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66 COMFORT YE, COMFORT YE MY PEOPLE, SAITH YOUR GOD."
ENDEAVOURING TO KEEP THE UNITY OF THE SPIRIT IN THE BOND OF PEACE."
W. H. COLLINGRIDGE, 117 TO 119, ALDERSGATE STREET, E.C.
How amazingly rapid is the flight of time! Personally we are more and more astounded in the contemplation.
However our readers in general may feel this, unless they have had some experience of the matter, they can have little conception of the seemingly additional fleetness of weeks and months and years, as realized in connexion with the press. Where publications have statedly to appear, even though it be at intervals of a month, still they are almost uninterruptedly on the mind, and the ever-constant demand upon one's time and attention causes a new month to be, as it were, ever dawning. The same idea-only somewhat enlarged presents itself as respects the year. It is amazing how quickly the closing month appears to present itself, and a new December calls for another Preface.
But, brethren beloved, although we may witness change and vicissitude with respect to time and the world, yet how cheering is the consideration that there is no change whatever in our God. He is "the same yesterday, and to-day, and for ever." "With Him is no variableness, neither the shadow of a turning." Oh, how blessed is this fact! Come what change there may in the creature, and although one and another may be called away by the unsparing hand of Death, yet Jesus is the same. He, too, "rests in His love," and "hates putting away." It is as true of Him now as of old, "Having loved His own, which were in the world, He loveth them unto the end."
This, beloved, is something—and how great a something, too which to fall back.
Be assured, moreover, as we advance onward and homeward, the reality and the blessedness of this truth will be yet more and more tested.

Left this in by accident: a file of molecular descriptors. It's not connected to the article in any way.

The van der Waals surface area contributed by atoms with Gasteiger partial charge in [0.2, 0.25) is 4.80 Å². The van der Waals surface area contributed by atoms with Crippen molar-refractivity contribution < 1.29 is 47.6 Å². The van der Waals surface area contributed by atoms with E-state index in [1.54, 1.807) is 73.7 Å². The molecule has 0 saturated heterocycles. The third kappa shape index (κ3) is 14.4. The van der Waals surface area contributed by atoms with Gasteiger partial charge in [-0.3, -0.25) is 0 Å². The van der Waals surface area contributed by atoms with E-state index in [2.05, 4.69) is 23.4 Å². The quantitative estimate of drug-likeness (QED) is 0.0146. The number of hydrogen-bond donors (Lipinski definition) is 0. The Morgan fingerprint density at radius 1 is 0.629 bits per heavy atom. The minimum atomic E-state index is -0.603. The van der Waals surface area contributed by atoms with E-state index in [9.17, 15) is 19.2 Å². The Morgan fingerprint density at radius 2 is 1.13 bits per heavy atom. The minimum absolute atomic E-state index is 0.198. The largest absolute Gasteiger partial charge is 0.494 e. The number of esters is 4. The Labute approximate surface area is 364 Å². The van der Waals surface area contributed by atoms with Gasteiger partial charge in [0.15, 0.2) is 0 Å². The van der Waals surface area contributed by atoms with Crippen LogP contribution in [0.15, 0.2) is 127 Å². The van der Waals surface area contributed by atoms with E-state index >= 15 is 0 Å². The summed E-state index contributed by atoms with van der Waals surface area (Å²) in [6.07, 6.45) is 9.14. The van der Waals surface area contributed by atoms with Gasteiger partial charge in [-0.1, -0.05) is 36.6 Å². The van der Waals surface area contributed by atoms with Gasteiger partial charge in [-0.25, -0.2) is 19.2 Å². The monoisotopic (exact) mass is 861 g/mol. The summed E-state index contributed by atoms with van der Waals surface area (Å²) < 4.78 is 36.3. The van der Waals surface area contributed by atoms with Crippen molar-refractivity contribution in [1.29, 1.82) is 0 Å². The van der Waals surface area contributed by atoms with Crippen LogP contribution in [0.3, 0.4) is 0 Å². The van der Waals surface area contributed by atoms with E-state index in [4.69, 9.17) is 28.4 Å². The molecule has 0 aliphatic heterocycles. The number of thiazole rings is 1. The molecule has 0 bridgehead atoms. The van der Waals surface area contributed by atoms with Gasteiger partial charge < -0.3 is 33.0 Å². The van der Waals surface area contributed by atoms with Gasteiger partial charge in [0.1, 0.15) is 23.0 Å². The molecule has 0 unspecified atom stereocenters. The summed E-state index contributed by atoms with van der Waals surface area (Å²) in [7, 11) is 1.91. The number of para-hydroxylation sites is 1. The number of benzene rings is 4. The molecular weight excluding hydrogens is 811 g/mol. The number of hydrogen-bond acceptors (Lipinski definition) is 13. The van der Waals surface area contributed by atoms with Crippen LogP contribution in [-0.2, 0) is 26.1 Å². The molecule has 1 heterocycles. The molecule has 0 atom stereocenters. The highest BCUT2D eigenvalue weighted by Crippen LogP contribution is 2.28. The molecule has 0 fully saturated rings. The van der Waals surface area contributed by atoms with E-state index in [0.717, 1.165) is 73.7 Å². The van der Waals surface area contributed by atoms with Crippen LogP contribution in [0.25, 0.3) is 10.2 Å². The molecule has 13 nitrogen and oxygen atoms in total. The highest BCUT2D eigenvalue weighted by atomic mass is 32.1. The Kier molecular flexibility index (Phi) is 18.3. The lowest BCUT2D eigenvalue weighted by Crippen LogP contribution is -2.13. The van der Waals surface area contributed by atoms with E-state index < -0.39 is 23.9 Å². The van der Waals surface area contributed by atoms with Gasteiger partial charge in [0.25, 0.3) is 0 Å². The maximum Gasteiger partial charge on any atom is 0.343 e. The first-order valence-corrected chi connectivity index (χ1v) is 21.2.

If not as a matter of choice, yet as one of sheer necessity, we believe our God will compel His children to relax their hold of the world. Hence, if from no other cause, the trials and tribulations connected therewith the Lord will so overrule as to compel His dear children to sit more loosely to the things of time and sense. He will cause them, by His all-wise and in His ever-loving discipline, to feel that "this is not their rest; it is polluted."
And need we remark that, whatever may be the special methods and the peculiar measures by which a wise and tender and gracious God may fix this truth upon the heart and conscience of His child, such instruction must be salutary and profitable to the last degree?
Would to God that many of our readers could thus construe and interpret the Lord's dealings with them, both in providence and grace. All He does with regard to them He is prompted by infinite love and boundless wisdom and tenderness in the doing. He afflicts because He loves. "If ye are without chastisement, whereof all are partakers, then are ye bastards, and not sons, for what son is he whom the father chasteneth not?"
At this season it may be that remarks are looked for with regard to the times in which we live. We are prepared to admit that they are solemn and momentous. Our readers have long been familiar with our opinion on this head. As years advance, and time closes in, we are justified in expecting that the general aspect of things will become additionally solemn and important. Much of Scripture has yet to be fulfilled, many events must of necessity occur, then "cometh the end," and we often think that end is much nearer than men are wont to consider. We believe we are nearer the Saturday night of time than is generally imagined. "The coming of the Son of man" is not so remote as people think. To us it appears that Infidelity and Popery are making such rapid progress in our own long highly-favoured England, that the land is ripening for destruction. Everything socially, politically, nationally, bespeaks a coming crisis. If there be not a callous indifference, then there is what the Scriptures declare there should be, "Men's hearts failing them for fear, and for looking after those things which are coming on the earth."